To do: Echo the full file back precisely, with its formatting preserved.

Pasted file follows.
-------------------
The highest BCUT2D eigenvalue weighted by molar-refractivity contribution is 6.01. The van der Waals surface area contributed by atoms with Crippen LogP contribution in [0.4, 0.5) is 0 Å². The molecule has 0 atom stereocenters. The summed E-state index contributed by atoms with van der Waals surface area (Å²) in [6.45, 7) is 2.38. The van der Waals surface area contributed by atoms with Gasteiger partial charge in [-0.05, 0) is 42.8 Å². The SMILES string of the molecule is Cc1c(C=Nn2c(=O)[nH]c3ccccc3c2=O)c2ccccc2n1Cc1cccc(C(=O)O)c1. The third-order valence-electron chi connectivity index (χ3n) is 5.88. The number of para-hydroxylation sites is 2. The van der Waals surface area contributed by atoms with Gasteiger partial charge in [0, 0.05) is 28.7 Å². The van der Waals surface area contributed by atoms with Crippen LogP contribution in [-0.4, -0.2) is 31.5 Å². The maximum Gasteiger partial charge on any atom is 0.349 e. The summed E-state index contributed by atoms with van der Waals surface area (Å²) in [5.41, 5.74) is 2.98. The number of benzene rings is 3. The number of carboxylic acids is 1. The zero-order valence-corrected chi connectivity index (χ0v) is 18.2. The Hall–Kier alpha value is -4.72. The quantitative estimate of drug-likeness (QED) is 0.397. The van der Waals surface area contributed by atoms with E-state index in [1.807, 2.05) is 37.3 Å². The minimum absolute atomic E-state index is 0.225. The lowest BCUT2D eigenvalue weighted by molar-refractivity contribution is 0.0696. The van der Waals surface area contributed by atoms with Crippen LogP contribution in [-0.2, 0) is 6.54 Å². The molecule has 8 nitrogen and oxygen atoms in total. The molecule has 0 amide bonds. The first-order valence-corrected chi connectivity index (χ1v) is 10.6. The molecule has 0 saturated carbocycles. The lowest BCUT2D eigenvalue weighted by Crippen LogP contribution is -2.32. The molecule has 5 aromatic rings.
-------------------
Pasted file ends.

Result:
The highest BCUT2D eigenvalue weighted by molar-refractivity contribution is 6.01. The van der Waals surface area contributed by atoms with Crippen LogP contribution in [0.4, 0.5) is 0 Å². The molecule has 0 atom stereocenters. The summed E-state index contributed by atoms with van der Waals surface area (Å²) in [6.45, 7) is 2.38. The van der Waals surface area contributed by atoms with Gasteiger partial charge in [-0.05, 0) is 42.8 Å². The SMILES string of the molecule is Cc1c(C=Nn2c(=O)[nH]c3ccccc3c2=O)c2ccccc2n1Cc1cccc(C(=O)O)c1. The third-order valence-electron chi connectivity index (χ3n) is 5.88. The number of para-hydroxylation sites is 2. The van der Waals surface area contributed by atoms with Gasteiger partial charge in [0, 0.05) is 28.7 Å². The van der Waals surface area contributed by atoms with Crippen LogP contribution in [-0.4, -0.2) is 31.5 Å². The maximum Gasteiger partial charge on any atom is 0.349 e. The summed E-state index contributed by atoms with van der Waals surface area (Å²) in [5.41, 5.74) is 2.98. The number of benzene rings is 3. The number of carboxylic acids is 1. The zero-order valence-corrected chi connectivity index (χ0v) is 18.2. The Hall–Kier alpha value is -4.72. The quantitative estimate of drug-likeness (QED) is 0.397. The van der Waals surface area contributed by atoms with E-state index in [1.807, 2.05) is 37.3 Å². The minimum absolute atomic E-state index is 0.225. The lowest BCUT2D eigenvalue weighted by molar-refractivity contribution is 0.0696. The van der Waals surface area contributed by atoms with Crippen LogP contribution in [-0.2, 0) is 6.54 Å². The molecule has 8 nitrogen and oxygen atoms in total. The molecule has 0 amide bonds. The first-order valence-corrected chi connectivity index (χ1v) is 10.6. The molecule has 0 saturated carbocycles. The lowest BCUT2D eigenvalue weighted by Crippen LogP contribution is -2.32. The molecule has 5 aromatic rings.